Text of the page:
Letterkenny deal to create 90 jobs

December 06, 2008|By KATE S. ALEXANDER

CHAMBERSBURG, Pa. -- Letterkenny Army Depot has signed a five-year contract to manufacture a new armored personnel carrier, the production of which will generate almost 90 new jobs and hundreds of thousands of dollars, Commander Col. Stephen Shapiro said Friday.

Depot officials said the exclusive public-private partnership with British defense contractor BAE Systems will develop the military's first program of record -- Mine Resistant Ambush-Protected (MRAP) armored personnel carriers known as Medium Mine Protection Vehicles (MMPV).

Unlike the MRAP vehicles assembled at Letterkenny since it began subcontracting production in December 2007, Letterkenny will build the MMPV from the "lug nuts up," Shapiro said.

Until November, production had been in response to Operation Needs Statements from soldiers serving in Operation Iraqi Freedom and Operation Enduring Freedom, Shapiro said.


He explained that the vehicles built to date at the depot were built on a "hurry up and get it now" basis to supply the troops on the ground.

The MMPV will be different, he said.

"The MMPV is being developed as a program of record because it is reaction to a sustained need," he said.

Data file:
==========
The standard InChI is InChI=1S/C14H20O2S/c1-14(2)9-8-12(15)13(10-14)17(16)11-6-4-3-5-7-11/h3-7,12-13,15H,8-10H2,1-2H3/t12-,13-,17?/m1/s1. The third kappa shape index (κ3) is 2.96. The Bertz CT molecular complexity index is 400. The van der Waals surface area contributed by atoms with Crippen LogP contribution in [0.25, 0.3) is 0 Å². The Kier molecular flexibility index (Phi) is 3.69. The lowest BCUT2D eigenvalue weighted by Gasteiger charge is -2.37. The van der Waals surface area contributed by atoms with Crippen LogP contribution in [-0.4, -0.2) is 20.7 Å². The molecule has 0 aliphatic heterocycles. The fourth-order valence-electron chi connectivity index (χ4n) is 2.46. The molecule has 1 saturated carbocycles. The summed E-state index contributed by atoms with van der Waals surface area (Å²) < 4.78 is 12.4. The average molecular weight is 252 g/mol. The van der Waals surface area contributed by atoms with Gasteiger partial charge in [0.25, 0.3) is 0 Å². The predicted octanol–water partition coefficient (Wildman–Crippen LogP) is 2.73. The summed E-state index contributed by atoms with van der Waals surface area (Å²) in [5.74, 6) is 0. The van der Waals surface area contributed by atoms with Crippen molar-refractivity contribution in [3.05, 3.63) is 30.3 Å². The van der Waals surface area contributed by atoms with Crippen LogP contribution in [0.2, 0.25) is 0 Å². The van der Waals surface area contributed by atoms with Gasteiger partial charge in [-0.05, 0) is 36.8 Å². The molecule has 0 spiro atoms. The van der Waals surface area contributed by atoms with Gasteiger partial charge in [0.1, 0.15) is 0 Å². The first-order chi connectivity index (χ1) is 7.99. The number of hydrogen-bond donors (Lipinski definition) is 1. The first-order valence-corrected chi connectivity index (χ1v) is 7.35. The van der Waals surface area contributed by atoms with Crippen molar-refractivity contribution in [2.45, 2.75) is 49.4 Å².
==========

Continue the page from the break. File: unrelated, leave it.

Mike Gossard, deputy director of maintenance at Letterkenny, said that as a "program of record" the MMPV will establish MRAPs as a sustained vehicle in the Army's fleet of wheeled vehicles. In addition to producing vehicles, Letterkenny will create manuals, training, parts and production records, as well as other documentation on how to operate, service and produce the MMPV.

The new MMPV is a three-axle variant of the MRAP with more interior room, fewer windows and a single escape hatch. Fully loaded, the new MMPV will weigh 85,000 pounds, which more than doubles the weight of its predecessor the 38,000 pounds RG33.

Shapiro said Pennsylvania Gov. Ed Rendell and U.S. Rep. Bill Shuster, R-Franklin, worked to secure the five-year contract for Letterkenny because they were eager to keep production of MRAPs in Pennsylvania.

Gossard said the MMPV contract is funded incrementally, every 30 days. As subcontractor, the depot will receive monthly orders for the vehicles from BAE during the next five years.

"I'd like to think this will be a long-term relationship," Shapiro said, adding that he does not know how many vehicles the depot will produce during the life of the contract.

While the production of the MMPV is replacing the RG33, the depot will continue to produce the RG33, but only in small quantities or in parts.

Currently, it is working to produce 680 doors for the RG33, turning out 10 sets of three doors each day.

Shapiro said the depot hopes to have two MMPV prototypes finished and approved by the end of December to roll out and make room to build the first 20 MMPVs in January.

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